Chain not cutting well

lrkellogg

New member
Local time
2:19 PM
Joined
Feb 18, 2023
Reaction score
1
Location
Iowa
Hi All,

First off, I'm a novice to chainsaws, but have been learning how to safely use and operate in my timber these last 6 months.

My small light duty saw (Greenworks 48V 16") has served me well in cutting up lots of fallen trees, but there came a point where the chan was obviously dull and it wouldn't cut well anymore.

I watched some videos on how to use the Oregon field sharpening kit, and attempted to sharpen the chain, but with only a marginal improvement in cutting ability. The rakers are flush, as I used the depth gauge tool, so I don't think it's that.

Perhaps I'm just not filing the teeth aggressively enough with the file. Do you see anything apparent in the attached images that would be the reason why it's not cutting well?

Basically if I start a cut, it'll cut ok at first, but I then have to start tilting the saw up and down in the cut groove in order to keep it moving. If I don't, it scorches the wood and the wood will smoke from excessive heat, so clearly I've got a problem of some sort.
 

Attachments

  • 20230624_205802~2.JPG
    20230624_205802~2.JPG
    1.8 MB · Views: 8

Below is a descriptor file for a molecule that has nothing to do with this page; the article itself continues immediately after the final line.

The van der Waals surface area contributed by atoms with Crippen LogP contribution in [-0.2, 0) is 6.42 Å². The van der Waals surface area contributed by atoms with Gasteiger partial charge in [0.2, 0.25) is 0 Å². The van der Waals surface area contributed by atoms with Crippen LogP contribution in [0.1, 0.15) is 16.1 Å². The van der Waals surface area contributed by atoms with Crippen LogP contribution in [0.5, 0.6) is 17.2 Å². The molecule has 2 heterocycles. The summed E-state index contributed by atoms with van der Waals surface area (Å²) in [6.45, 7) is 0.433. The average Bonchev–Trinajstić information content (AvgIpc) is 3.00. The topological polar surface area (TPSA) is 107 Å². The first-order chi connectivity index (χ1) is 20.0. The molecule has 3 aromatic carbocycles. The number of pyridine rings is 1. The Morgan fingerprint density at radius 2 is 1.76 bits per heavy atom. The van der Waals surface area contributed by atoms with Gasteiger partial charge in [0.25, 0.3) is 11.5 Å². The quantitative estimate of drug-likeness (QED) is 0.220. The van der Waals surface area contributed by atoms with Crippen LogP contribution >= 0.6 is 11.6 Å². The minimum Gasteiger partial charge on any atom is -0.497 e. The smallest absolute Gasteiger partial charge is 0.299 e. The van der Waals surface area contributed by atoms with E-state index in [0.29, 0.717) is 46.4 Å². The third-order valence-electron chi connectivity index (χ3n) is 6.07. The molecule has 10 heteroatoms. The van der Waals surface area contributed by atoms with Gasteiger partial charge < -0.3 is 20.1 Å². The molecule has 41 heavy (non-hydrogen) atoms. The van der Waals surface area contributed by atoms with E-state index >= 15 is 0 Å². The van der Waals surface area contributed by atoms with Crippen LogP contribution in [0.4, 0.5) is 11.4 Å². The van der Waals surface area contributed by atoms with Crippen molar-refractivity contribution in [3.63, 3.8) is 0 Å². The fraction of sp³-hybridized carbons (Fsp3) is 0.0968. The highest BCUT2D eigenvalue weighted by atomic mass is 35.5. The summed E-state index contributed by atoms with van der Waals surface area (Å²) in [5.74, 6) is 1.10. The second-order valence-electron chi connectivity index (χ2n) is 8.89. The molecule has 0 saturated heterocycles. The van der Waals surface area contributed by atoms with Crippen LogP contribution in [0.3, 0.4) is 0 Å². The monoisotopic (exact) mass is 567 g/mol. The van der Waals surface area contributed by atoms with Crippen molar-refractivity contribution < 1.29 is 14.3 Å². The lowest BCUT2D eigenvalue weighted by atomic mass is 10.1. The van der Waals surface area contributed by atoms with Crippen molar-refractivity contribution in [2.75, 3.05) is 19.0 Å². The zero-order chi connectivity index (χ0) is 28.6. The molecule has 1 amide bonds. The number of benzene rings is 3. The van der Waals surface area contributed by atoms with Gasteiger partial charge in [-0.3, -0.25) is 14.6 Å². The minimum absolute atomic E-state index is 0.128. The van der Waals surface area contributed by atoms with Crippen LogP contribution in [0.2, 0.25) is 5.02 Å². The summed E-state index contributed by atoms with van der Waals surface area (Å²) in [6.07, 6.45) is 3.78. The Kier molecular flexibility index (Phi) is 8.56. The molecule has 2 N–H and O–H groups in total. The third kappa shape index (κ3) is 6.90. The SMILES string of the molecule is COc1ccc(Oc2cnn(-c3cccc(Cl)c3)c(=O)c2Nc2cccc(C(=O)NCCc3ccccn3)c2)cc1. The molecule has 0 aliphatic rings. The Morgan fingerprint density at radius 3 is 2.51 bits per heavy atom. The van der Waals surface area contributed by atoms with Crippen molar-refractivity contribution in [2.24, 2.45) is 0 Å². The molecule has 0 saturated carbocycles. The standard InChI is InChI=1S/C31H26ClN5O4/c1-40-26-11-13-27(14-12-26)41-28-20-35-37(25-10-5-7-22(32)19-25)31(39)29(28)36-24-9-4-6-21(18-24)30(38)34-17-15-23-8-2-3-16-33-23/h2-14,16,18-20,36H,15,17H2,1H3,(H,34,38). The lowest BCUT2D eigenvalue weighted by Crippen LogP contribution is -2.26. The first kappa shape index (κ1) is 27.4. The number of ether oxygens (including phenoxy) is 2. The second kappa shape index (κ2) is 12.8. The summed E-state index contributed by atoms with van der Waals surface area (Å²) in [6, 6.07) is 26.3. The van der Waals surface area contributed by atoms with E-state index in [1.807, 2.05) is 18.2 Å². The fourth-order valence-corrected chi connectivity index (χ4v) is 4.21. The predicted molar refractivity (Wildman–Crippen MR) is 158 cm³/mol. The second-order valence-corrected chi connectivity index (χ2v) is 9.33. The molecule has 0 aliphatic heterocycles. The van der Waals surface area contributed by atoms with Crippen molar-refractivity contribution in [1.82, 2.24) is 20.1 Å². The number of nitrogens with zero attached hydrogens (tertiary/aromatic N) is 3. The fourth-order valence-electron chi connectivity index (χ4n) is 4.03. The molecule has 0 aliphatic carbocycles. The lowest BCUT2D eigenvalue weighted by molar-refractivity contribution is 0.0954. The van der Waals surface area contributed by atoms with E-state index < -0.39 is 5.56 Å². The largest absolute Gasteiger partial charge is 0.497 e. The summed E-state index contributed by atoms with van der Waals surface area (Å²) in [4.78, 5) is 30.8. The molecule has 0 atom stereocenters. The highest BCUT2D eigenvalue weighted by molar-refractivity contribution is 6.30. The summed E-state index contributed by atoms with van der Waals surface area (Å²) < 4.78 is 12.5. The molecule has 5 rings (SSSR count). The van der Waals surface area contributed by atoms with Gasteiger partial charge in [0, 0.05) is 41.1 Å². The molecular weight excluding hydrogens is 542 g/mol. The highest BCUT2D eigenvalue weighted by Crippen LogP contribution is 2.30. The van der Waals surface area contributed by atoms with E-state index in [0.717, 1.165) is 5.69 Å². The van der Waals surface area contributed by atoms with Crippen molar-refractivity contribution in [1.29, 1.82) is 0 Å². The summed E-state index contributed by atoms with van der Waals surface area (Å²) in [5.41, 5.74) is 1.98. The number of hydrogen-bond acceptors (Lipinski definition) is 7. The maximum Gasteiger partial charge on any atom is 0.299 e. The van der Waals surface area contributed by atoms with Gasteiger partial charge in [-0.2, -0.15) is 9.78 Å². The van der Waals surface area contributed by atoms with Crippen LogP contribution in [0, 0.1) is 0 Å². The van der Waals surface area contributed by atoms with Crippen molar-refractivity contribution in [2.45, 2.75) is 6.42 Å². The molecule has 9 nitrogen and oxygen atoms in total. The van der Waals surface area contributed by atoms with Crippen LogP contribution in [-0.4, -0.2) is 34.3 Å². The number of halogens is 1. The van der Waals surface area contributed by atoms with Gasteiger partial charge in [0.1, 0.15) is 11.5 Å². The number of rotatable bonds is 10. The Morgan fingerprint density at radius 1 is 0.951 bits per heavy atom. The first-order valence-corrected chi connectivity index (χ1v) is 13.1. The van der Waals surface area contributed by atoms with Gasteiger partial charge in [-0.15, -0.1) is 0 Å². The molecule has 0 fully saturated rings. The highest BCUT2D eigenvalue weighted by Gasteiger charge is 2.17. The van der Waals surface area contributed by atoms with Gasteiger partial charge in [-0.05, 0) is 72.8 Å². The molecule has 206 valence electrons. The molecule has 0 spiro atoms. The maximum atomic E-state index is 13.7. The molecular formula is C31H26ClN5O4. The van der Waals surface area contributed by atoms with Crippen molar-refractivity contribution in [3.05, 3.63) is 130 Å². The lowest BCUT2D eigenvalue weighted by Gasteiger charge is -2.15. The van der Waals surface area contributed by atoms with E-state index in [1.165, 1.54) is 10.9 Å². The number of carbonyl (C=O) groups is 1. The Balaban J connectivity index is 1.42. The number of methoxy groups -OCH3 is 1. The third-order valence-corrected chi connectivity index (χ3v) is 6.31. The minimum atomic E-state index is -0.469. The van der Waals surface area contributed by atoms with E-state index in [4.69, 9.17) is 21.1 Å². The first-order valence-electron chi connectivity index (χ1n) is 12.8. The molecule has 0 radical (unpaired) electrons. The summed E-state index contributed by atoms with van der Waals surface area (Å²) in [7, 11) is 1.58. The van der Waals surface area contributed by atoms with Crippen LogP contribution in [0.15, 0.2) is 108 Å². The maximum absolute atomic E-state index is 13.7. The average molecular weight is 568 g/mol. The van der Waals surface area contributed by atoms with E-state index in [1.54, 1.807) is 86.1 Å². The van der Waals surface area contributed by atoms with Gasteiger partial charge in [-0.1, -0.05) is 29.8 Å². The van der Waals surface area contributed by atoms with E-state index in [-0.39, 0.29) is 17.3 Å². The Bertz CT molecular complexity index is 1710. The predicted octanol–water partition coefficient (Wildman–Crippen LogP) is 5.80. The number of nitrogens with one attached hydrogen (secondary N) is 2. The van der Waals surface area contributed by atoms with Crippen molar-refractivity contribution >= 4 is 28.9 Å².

• 20230624_205903.JPG
    20230624_205903.JPG
    945.8 KB · Views: 7

Bob Hedgecutter

Moderator
Staff member
Local time
9:19 AM
Joined
Sep 12, 2021
Reaction score
514
Location
Way Down South New Zealand
Looks like the top plates of the cutters are still pretty dull- maybe filing too deep into the gullet- sharp gullet but missing the top plate which strikes first.
Hand filing is one of those things that takes time to develop the skill and you can only really learn from doing.
The cutters on this chain in the photos look well damaged and dull- possibly from ground strikes and evident from the dull colour rounded over leading edge- might be best to take the chain to a shop and have it ground and buy one or two spares.
 

high_order1

New member
Local time
3:19 PM
Joined
Oct 16, 2022
Reaction score
2
Location
near Oak Ridge, TN
That chain looks rough.
I don't know your skill level, but, the c part of the cutter isn't what cuts the wood really. It severs some of the fibers, but what cuts it is the rectangle part at the top that gouges the wood.

Your picture doesn't even show those, leading me to believe you may not realize that's the important part to file. The one to the right in the one picture should look rectangle, bright and shiny, and it has black or shadows on it.

You don't need to do a good chain aggressively. Files only cut in a single direction, and you can take off way too much, or set a bad angle very quickly.

Best thing to do here is to buy a new chain, have that one ground correctly by a professional, and then take some pictures and measurements so that you can replicate it. After each use, a couple of light passes should be plenty to keep a chain in top shape.

Good luck!!
 

AlSmith

New member
Local time
1:19 PM
Joined
Apr 25, 2023
Reaction score
9
Location
Arizona
The two above comments are right on, the only thing I can suggest is make sure you are using the proper size file.
 
Top